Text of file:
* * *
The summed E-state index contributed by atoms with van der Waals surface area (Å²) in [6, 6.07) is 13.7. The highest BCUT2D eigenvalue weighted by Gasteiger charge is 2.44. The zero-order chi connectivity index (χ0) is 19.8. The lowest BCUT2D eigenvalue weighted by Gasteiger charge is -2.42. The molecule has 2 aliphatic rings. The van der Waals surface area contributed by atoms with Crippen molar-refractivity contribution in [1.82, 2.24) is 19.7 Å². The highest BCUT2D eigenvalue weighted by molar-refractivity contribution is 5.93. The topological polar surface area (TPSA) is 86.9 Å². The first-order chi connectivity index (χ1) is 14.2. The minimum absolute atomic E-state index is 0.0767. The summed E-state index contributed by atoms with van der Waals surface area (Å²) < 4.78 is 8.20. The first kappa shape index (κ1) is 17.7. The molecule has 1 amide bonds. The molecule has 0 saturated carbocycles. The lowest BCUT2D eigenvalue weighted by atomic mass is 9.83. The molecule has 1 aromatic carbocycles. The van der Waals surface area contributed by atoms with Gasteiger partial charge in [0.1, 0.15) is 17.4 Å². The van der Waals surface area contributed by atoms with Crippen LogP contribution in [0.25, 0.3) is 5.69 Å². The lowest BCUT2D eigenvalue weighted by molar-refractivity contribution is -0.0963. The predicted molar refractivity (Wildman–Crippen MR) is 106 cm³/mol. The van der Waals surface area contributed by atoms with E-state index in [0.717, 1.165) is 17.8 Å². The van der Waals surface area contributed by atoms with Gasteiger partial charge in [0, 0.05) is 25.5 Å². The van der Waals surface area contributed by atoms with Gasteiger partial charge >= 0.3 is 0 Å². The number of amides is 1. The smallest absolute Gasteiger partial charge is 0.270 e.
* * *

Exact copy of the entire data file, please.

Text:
The summed E-state index contributed by atoms with van der Waals surface area (Å²) in [6, 6.07) is 13.7. The highest BCUT2D eigenvalue weighted by Gasteiger charge is 2.44. The zero-order chi connectivity index (χ0) is 19.8. The lowest BCUT2D eigenvalue weighted by Gasteiger charge is -2.42. The molecule has 2 aliphatic rings. The van der Waals surface area contributed by atoms with Crippen molar-refractivity contribution in [1.82, 2.24) is 19.7 Å². The highest BCUT2D eigenvalue weighted by molar-refractivity contribution is 5.93. The topological polar surface area (TPSA) is 86.9 Å². The first-order chi connectivity index (χ1) is 14.2. The minimum absolute atomic E-state index is 0.0767. The summed E-state index contributed by atoms with van der Waals surface area (Å²) < 4.78 is 8.20. The first kappa shape index (κ1) is 17.7. The molecule has 1 amide bonds. The molecule has 0 saturated carbocycles. The lowest BCUT2D eigenvalue weighted by atomic mass is 9.83. The molecule has 1 aromatic carbocycles. The van der Waals surface area contributed by atoms with Gasteiger partial charge in [0.1, 0.15) is 17.4 Å². The van der Waals surface area contributed by atoms with Crippen LogP contribution in [0.25, 0.3) is 5.69 Å². The lowest BCUT2D eigenvalue weighted by molar-refractivity contribution is -0.0963. The predicted molar refractivity (Wildman–Crippen MR) is 106 cm³/mol. The van der Waals surface area contributed by atoms with E-state index in [0.717, 1.165) is 17.8 Å². The van der Waals surface area contributed by atoms with Gasteiger partial charge in [0, 0.05) is 25.5 Å². The van der Waals surface area contributed by atoms with Gasteiger partial charge >= 0.3 is 0 Å². The number of amides is 1. The smallest absolute Gasteiger partial charge is 0.270 e.